There are several factors that could cause swelling on a horse, and swellings are often quite common. Skin hives, nodules, tumours, local swellings with or without heat and pain, abscesses, subcutaneous swelling, lymph nodes, joint capsules such as windgalls et cetera. There are many different kinds, with many different causes. And where the swelling is located is not as important as understanding the reason for the swelling.
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The first step is to know what you’re dealing with. Here are the most common swellings and their causes:
- Subtle swelling of tissues or joint capsules – If these are cool, non-painful, soft to firm, but pit with pressure, then slowly refill (except if over a joint), they’re usually due to poor circulation, vein or lymph problems, heart disease, kidney failure or liver problems.
- Active swelling of tissue or joint capsules – These are warm, painful and firm, but can pit. Rarely symmetrical, they’ll move downward with gravity. They are usually due to trauma inflammation or infection.
- Bleeding and hematoma – These are usually warm or even hot, and can grow large very rapidly. A ruptured blood vessel or clotting disorder can be the cause.
- Tumours – These are firm and won’t pit if pressed. They are sometimes painful. Enlarged lymph nodes, thyroid gland, salivary glands and cancer are all possibilities here.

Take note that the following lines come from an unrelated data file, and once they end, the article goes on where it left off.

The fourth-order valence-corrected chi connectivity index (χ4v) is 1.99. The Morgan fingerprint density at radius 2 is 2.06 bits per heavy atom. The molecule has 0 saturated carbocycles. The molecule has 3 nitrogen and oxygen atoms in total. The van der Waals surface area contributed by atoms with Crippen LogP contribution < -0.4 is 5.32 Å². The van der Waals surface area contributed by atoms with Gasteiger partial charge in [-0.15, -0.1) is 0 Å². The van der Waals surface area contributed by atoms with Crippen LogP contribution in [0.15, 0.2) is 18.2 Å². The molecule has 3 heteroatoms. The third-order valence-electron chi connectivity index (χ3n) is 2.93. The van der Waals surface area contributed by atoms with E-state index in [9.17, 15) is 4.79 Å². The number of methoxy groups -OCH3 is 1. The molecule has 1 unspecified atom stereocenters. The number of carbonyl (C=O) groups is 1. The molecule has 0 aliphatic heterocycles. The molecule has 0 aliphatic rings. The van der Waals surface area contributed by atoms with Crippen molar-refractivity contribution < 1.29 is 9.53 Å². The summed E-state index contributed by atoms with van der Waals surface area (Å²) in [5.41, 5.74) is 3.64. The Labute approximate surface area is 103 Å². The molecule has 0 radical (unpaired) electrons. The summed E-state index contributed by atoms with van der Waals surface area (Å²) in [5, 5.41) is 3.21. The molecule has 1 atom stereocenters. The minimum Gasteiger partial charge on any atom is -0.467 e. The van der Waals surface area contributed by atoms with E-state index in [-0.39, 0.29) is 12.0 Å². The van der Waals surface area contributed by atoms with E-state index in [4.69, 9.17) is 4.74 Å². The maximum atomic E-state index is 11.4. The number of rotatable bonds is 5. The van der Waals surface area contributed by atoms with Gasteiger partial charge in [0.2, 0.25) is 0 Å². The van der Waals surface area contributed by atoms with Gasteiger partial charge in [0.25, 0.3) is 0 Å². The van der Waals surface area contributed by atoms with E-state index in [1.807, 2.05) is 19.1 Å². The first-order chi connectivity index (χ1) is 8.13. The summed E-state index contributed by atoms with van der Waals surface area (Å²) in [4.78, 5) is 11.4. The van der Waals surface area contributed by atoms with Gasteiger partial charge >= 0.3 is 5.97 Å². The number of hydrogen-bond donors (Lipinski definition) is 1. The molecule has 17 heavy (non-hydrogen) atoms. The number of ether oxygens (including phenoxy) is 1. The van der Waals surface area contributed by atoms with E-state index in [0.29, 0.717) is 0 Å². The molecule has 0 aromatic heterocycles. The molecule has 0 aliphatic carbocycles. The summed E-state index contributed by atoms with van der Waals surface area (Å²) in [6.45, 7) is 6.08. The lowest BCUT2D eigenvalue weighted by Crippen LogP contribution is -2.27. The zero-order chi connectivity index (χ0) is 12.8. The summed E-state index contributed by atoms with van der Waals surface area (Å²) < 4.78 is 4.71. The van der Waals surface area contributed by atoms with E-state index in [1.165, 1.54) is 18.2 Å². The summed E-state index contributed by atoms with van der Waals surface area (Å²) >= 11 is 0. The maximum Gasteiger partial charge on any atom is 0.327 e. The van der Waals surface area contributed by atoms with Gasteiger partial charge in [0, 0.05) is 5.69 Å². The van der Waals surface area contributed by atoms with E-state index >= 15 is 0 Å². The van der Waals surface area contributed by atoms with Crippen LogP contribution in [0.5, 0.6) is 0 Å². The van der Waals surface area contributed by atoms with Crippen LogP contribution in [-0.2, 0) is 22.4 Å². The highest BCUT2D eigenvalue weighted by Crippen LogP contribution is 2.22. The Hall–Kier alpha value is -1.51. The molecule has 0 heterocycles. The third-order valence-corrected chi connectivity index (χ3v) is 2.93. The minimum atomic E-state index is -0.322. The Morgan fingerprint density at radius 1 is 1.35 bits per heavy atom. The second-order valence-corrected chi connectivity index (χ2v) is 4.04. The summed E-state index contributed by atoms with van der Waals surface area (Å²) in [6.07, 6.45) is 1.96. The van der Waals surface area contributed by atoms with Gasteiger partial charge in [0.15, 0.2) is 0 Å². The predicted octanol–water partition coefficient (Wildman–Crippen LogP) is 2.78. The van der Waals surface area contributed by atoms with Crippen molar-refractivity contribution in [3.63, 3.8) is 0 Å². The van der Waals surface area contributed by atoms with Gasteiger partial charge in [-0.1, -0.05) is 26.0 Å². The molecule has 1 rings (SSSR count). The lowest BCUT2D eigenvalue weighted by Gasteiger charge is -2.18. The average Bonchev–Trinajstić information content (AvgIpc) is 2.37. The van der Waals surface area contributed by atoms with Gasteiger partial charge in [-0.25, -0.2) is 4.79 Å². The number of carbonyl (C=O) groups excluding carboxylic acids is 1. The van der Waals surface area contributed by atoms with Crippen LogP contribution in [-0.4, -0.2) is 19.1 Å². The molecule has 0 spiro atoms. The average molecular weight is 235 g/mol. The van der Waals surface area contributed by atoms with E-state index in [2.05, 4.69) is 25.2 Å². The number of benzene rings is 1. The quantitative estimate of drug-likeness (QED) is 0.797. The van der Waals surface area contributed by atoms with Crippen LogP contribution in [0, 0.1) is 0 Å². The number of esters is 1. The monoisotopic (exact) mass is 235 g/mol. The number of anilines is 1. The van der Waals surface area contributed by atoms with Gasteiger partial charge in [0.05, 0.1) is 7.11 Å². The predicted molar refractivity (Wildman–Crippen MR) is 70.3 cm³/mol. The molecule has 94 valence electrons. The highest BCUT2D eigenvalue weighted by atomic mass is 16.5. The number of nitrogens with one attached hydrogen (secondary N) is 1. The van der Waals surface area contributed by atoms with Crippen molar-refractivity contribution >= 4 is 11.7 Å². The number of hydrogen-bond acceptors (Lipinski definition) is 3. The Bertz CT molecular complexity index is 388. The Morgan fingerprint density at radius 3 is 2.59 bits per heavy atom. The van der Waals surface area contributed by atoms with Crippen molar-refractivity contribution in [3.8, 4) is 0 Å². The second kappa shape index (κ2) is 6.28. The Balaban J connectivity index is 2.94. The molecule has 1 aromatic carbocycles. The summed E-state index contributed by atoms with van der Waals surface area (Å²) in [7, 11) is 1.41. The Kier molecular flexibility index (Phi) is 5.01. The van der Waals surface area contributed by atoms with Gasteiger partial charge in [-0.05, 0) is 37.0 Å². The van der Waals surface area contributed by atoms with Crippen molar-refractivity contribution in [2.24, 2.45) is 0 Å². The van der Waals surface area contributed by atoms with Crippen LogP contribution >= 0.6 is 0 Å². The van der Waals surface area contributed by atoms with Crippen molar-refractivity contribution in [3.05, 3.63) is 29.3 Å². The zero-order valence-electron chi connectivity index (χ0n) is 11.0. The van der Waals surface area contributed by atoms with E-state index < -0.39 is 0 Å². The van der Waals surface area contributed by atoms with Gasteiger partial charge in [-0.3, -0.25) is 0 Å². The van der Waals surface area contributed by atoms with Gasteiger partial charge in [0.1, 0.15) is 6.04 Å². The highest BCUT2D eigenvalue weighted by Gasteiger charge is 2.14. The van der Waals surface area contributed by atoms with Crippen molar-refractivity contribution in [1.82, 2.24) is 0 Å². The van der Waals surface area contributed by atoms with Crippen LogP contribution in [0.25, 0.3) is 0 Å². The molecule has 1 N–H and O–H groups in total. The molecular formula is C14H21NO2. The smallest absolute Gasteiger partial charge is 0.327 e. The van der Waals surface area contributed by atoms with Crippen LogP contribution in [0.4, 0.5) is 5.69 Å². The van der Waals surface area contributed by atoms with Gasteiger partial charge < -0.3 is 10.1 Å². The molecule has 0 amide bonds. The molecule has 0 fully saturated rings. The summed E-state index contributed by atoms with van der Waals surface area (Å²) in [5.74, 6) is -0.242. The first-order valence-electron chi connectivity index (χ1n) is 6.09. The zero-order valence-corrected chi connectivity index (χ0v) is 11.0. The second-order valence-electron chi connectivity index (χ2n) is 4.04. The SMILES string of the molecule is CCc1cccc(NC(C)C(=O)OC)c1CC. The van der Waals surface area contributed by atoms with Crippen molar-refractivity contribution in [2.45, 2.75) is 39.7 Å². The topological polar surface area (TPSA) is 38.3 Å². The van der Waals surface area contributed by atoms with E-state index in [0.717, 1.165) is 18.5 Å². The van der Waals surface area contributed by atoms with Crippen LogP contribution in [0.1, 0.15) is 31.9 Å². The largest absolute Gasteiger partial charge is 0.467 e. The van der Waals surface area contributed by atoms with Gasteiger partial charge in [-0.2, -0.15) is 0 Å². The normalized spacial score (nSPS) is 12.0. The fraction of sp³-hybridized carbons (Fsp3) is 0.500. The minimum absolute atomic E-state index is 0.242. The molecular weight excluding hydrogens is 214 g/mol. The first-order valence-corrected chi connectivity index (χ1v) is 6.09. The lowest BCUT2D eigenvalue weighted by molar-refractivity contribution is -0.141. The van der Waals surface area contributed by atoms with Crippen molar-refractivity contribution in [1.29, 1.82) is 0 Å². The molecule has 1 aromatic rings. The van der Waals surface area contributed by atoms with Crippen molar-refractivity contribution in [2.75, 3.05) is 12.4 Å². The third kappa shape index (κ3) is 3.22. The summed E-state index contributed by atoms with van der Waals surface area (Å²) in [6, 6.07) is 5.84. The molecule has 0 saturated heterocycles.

- Hard swelling on bones – If caused by trauma, the swelling is usually warm and soft. Splints, growth plate enlargements, fast-growing teeth, inflamed tooth roots and osteoarthritis are all possible causes.
Swellings Under the belly
A lump under your horse’s belly is referred to as a ‘ventral midline swelling’. It’s common in pregnant mares and due to its size and the pull of gravity it can look more serious than it is. Fly-bites can also cause a swelling on the stomach. If the swelling isn’t responsive to exercise, it may be due to a lymphatic blockage.
Another cause can be ‘pigeon fever’, which gets its name from the pronounced swelling on the horse’s chest which brings to mind a pigeon puffing out its chest. This disease is caused by a bacterium that survives for a long time in soil. It’s believed to be transmitted to the horse by flies feeding on open sores. The bacteria enter the warm area of the wound and an abscess forms in the chest, sheath or mammary glands, or in the lymph channel in a leg.
The abscess usually takes a few weeks to develop. Symptoms include fever, weight loss and depression. A simple blood test will confirm its presence. Ensure that your stables are treated weekly with fly spray and spray your horse twice a day.
Most swellings respond well to ‘hot and cold’ treatment. Always end with a cold compress. An anti-inflammatory is advisable if the area is hot and painful. It is wise to consult your vet first, however.
Contact Kim Dyson on 082 888 6511 or at [email protected]. Please state ‘Horse therapy’ in the subject line.
This article was originally published in the 05 July 2013 issue of Farmers Weekly.